If you’ve been wondering whether the appearance of the word ‘Circo’ above the doors of 9 Preston Road had spelled the end for local favourite Señor Buddha, don’t worry – the much-loved Spanish-Asian fusion restaurant has merely undergone a few changes in the wake of some very exciting news.
Owner Lee Shipley still runs the show, the chefs continue to create beautifully modern tapas with a twist, while the charismatic general manager Dean is still entertaining diners with flawless aplomb. But ahead of the launch of its sister restaurant in the city centre later this year, the 20-cover eatery has changed its name in keeping with its surroundings.
There’s also a new menu to look forward to, plus a Spanish wine menu curated by vintners Enotria & Coe. And may we say, diners are in for a treat. Despite the name change, there’s little that separates Circo from its predecessor. The menu still reflects the site’s origin as a tapas bar, and is made up of five to six of each of pintxos, planta, pescados, carne and postre (or snack, plant, fish, meat and dessert). We opt for two of each to share between two – plus wines to match – and get to work.
Our first dish is the Brandada de Bacalao – cod paired with the rich, umami flavour of miso and a crispy tuile worthy of Masterchef’s Gregg Wallace’s plate. We chase it with ajo blanco, which we’re told is an authentic chilled soup shot of crushed almonds and garlic typical in Granada and Málaga, topped with Asian citrus pomelo. However, after the cod this struggled to stand up, and the beautiful tuna, parma ham and wasabi mayonnaise crudites we were later served were far preferred.
Circo’s knack for complimenting flavours cross-continent were reinforced in the dishes that followed, with pumpkin, Thai aioli, kale, pak choi and candied cashews offering a delightfully light vegetable-based option. We were incredibly impressed by the tenderstem broccoli a la plancha, which was served with tofu, pickled mushroom, hazelnuts and coconut, the tofu appearing like crumbled feta cheese sprinkled over the top. The flavours were delicious, our only complaint being that we hadn’t ordered more. We were recommended NV Xeco Fino Sherry to drink alongside it, which offered a crisp addition to the existing flavour combination – however wasn’t personally to our taste.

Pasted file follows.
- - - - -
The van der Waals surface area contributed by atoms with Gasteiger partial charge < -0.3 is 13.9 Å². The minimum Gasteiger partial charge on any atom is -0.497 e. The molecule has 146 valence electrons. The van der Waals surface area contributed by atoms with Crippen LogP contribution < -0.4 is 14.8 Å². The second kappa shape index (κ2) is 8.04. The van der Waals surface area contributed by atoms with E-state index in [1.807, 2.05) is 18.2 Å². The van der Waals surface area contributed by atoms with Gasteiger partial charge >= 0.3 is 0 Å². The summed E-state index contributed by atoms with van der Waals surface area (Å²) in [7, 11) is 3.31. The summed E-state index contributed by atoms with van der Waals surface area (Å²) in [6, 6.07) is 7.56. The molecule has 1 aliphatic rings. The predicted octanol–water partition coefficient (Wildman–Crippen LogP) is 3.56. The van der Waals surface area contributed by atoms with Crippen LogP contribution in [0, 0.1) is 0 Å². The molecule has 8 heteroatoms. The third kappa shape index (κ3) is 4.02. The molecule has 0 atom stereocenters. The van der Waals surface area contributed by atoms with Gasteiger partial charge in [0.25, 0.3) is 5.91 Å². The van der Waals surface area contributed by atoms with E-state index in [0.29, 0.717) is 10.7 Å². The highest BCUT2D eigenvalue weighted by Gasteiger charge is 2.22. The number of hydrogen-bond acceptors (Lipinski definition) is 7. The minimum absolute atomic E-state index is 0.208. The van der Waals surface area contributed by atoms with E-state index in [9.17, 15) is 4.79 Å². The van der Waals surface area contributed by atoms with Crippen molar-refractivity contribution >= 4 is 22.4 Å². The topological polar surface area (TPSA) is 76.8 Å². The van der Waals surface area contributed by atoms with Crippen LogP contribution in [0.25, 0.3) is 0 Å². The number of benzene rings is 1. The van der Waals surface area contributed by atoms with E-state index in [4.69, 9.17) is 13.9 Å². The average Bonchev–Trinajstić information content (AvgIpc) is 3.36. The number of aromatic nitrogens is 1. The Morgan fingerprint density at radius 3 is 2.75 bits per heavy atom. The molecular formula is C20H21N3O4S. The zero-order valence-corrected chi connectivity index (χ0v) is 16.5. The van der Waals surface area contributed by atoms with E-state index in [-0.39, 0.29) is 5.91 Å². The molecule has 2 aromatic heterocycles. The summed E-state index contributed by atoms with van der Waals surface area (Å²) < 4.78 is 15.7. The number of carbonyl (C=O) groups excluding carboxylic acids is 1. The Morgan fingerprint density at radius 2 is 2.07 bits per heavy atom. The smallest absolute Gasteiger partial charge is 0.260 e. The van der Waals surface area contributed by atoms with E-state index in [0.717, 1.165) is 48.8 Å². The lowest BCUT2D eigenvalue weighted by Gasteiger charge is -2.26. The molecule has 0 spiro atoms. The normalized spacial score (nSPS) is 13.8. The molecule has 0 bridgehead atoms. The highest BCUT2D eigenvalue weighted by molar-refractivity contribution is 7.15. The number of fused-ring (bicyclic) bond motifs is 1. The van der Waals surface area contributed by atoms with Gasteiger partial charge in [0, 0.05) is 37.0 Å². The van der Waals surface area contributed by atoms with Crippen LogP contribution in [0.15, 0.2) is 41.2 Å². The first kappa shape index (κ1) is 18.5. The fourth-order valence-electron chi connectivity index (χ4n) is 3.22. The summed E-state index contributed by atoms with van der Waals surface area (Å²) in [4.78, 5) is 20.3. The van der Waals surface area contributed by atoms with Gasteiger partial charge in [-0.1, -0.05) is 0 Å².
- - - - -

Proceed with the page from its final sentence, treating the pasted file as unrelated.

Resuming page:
Next came the Calamar fritto, with squid ink romesco and pickled chilli, which may hold the title for the best calamari we have ever tried in Brighton. The Polpo a la Gallega, fennel, sobrassada and coriander aioli makes for a more unusual choice – octopus not making the majority of menus across the city, after all – yet came perfectly cooked, the fennel offering a subtle aniseed-y taste.
While we were impressed with the fish plates, the Presa Iberica pork that followed was by far the most impressive dish of the night. Perfectly pink, moist and tender, you’d be forgiven for mistaking it as a good cut of beef – or perhaps even lamb. The meat was perfectly accompanied by the flavours of nori, shrimp crumb and romesco to balance the plate – the latter of which is usually served with fish, demonstrating Circo’s willingness to go against tradition if it means exciting flavour combinations are fulfilled. Our final savoury dish, lamb rump boasted bacon, plum sake chutney, shard and fennel provided a delectable combination which our red wine (Monastrell Reserva, Mas Demera, Jumilla) paired with perfectly.
Our dessert comprised a deconstructed almond and lemon tart, with mascarpone and basil sherbet – Kodakara Nanko Umeshu Sake served on the side (our favourite tipple of the evening). Delicious and carefully presented, it marked a lovely end to our visit.
If our visit to Circo is anything to go by, the second Senor Buddha – coming to the city centre later this year – is certainly one to look out for. The team is keeping tight lipped about the exact location of their sophomore restaurant, however has released its name: El Pabellón (hinting at proximity to the Royal Pavilion, perhaps?).
We’ll be keeping a close eye out for this one, and we’re sure we’re not alone.